The proof copy of Reimagining Capitalism was one of the few items I grabbed from my in-box in mid-March before heading home for what I thought would be a limited precautionary stint of remote working.
Since then, the spreading pandemic and lockdown has transformed the expectations, and the destinies, of individuals, companies, economies and governments. It has also changed how books will be received and read.
Rebecca Henderson, a Harvard professor, company director and author of Reimagining Capitalism, and John Elkington, elder statesman of corporate responsibility and sustainable development, could have wished for better timing. Their books were written before news of the first Chinese coronavirus sufferers had emerged. They focus largely on the climate emergency and how to tackle it. The risk of pandemic merits a glancing reference, if that.
But Covid-19 has not rendered their views irrelevant. Rather, as we career towards a global recession, and quite possibly depression, the pandemic has given new weight to their analysis of the tough choices that were already facing society — how to tackle systemic threats such as climate change and inequality — and the tools that we have at hand to choose correctly. The sheer scale and scope of the virus could open an opportunity to accelerate a reset of capitalism.
“I am a qualified optimist,” writes Elkington in the introduction to Green Swans. “Dark clouds, silver linings. Our species often does its best work after being backed — or backing itself — into a corner.”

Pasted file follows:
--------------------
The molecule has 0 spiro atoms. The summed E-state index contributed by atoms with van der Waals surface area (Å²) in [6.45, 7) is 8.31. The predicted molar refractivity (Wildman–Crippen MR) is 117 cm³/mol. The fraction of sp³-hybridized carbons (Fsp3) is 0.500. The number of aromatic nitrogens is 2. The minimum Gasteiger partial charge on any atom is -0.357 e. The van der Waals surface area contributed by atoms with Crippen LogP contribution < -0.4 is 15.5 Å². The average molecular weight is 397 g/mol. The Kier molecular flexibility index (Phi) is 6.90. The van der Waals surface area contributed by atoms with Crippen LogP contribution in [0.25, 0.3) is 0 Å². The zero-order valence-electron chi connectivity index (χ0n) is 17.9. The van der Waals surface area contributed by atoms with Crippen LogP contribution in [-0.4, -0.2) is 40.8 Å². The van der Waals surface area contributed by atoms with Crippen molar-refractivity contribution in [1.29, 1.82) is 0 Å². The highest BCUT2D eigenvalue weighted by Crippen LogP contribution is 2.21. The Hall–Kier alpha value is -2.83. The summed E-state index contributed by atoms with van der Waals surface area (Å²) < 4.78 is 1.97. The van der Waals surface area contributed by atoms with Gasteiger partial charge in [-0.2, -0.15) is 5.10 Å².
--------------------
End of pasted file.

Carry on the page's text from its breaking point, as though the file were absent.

Henderson offers some examples that support Elkington’s qualified optimism, notably the rebuilding of the German economy after the second world war when industrial output and agricultural production had dropped to about a third of prewar levels. The need for self-preservation obliged leading employers to collaborate with trade unions, reviving interwar traditions of employer-labour relations. Those traditions persist today and have already helped some German factories keep running during the pandemic.
Two books that call for a reset
Harvard professor Rebecca Henderson stresses the importance of purpose-driven companies and how they can be ‘catalysts for uncovering new ways of working’
The ‘qualified optimist’ John Elkington looks at how profound market shifts can ‘deliver exponential progress in the form of economic, social, and environmental wealth creation’
Henderson is adamant that purpose-driven companies are at the heart of systemic rethinking of capitalism. (She has worked with Blueprint for Better Business, a UK charity I chair, which challenges and encourages companies to be a force for good in society.) Such faith in well-run, purpose-led, self-regulating businesses will invite some scepticism. To many, purpose seems like motherhood and apple pie — literally, in the case of one of her examples, King Arthur Flour of the US, which is “building community through baking”. But she is clear-eyed enough to acknowledge where and why well-meaning efforts, such as a Unilever-led drive to make palm oil a sustainable ingredient, have fallen short.
She also points to the hard core of purpose-driven companies. They can be “catalysts for uncovering new ways of working”, as in the postwar German example. But, according to Henderson’s research, they are also more resilient than their conventional counterparts when faced with brutally competitive conditions.